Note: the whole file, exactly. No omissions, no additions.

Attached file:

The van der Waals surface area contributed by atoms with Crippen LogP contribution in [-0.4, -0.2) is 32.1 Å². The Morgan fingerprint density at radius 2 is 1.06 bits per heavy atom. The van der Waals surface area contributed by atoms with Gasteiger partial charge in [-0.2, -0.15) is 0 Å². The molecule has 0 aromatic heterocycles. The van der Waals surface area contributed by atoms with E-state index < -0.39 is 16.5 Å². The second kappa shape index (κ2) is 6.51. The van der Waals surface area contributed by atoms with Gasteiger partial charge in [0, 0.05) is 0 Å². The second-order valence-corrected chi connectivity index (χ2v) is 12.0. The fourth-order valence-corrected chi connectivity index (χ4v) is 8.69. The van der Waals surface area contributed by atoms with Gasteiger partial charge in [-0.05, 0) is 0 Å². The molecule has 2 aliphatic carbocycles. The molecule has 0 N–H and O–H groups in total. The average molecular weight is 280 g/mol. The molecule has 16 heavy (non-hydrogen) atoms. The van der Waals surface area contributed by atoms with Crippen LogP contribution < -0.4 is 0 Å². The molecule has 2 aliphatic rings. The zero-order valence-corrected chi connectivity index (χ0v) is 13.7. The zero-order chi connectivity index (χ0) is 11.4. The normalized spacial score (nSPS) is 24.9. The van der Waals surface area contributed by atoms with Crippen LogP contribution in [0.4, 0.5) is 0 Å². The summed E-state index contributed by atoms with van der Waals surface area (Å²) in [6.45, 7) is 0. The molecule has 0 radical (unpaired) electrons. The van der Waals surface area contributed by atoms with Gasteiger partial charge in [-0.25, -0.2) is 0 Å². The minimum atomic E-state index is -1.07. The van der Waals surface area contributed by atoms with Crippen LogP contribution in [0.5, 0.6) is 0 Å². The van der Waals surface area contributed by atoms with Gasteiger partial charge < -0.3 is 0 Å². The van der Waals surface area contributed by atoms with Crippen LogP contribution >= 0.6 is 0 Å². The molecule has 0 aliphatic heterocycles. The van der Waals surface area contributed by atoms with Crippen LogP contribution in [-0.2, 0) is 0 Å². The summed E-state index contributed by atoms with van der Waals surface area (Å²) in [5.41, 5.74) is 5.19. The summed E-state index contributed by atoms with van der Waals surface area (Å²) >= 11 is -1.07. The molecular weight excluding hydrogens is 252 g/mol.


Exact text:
The van der Waals surface area contributed by atoms with Crippen LogP contribution in [-0.4, -0.2) is 32.1 Å². The Morgan fingerprint density at radius 2 is 1.06 bits per heavy atom. The van der Waals surface area contributed by atoms with Gasteiger partial charge in [-0.2, -0.15) is 0 Å². The molecule has 0 aromatic heterocycles. The van der Waals surface area contributed by atoms with E-state index < -0.39 is 16.5 Å². The second kappa shape index (κ2) is 6.51. The van der Waals surface area contributed by atoms with Gasteiger partial charge in [0, 0.05) is 0 Å². The second-order valence-corrected chi connectivity index (χ2v) is 12.0. The fourth-order valence-corrected chi connectivity index (χ4v) is 8.69. The van der Waals surface area contributed by atoms with Gasteiger partial charge in [-0.05, 0) is 0 Å². The molecule has 2 aliphatic carbocycles. The molecule has 0 N–H and O–H groups in total. The average molecular weight is 280 g/mol. The molecule has 16 heavy (non-hydrogen) atoms. The van der Waals surface area contributed by atoms with Crippen LogP contribution < -0.4 is 0 Å². The molecule has 2 aliphatic rings. The zero-order valence-corrected chi connectivity index (χ0v) is 13.7. The zero-order chi connectivity index (χ0) is 11.4. The normalized spacial score (nSPS) is 24.9. The van der Waals surface area contributed by atoms with Crippen LogP contribution in [0.4, 0.5) is 0 Å². The summed E-state index contributed by atoms with van der Waals surface area (Å²) in [6.45, 7) is 0. The molecule has 0 radical (unpaired) electrons. The van der Waals surface area contributed by atoms with Gasteiger partial charge in [-0.25, -0.2) is 0 Å². The minimum atomic E-state index is -1.07. The van der Waals surface area contributed by atoms with Crippen LogP contribution in [0.5, 0.6) is 0 Å². The van der Waals surface area contributed by atoms with Gasteiger partial charge < -0.3 is 0 Å². The van der Waals surface area contributed by atoms with Crippen LogP contribution >= 0.6 is 0 Å². The molecule has 0 aliphatic heterocycles. The van der Waals surface area contributed by atoms with Crippen LogP contribution in [-0.2, 0) is 0 Å². The summed E-state index contributed by atoms with van der Waals surface area (Å²) in [5.41, 5.74) is 5.19. The summed E-state index contributed by atoms with van der Waals surface area (Å²) >= 11 is -1.07. The molecular weight excluding hydrogens is 252 g/mol.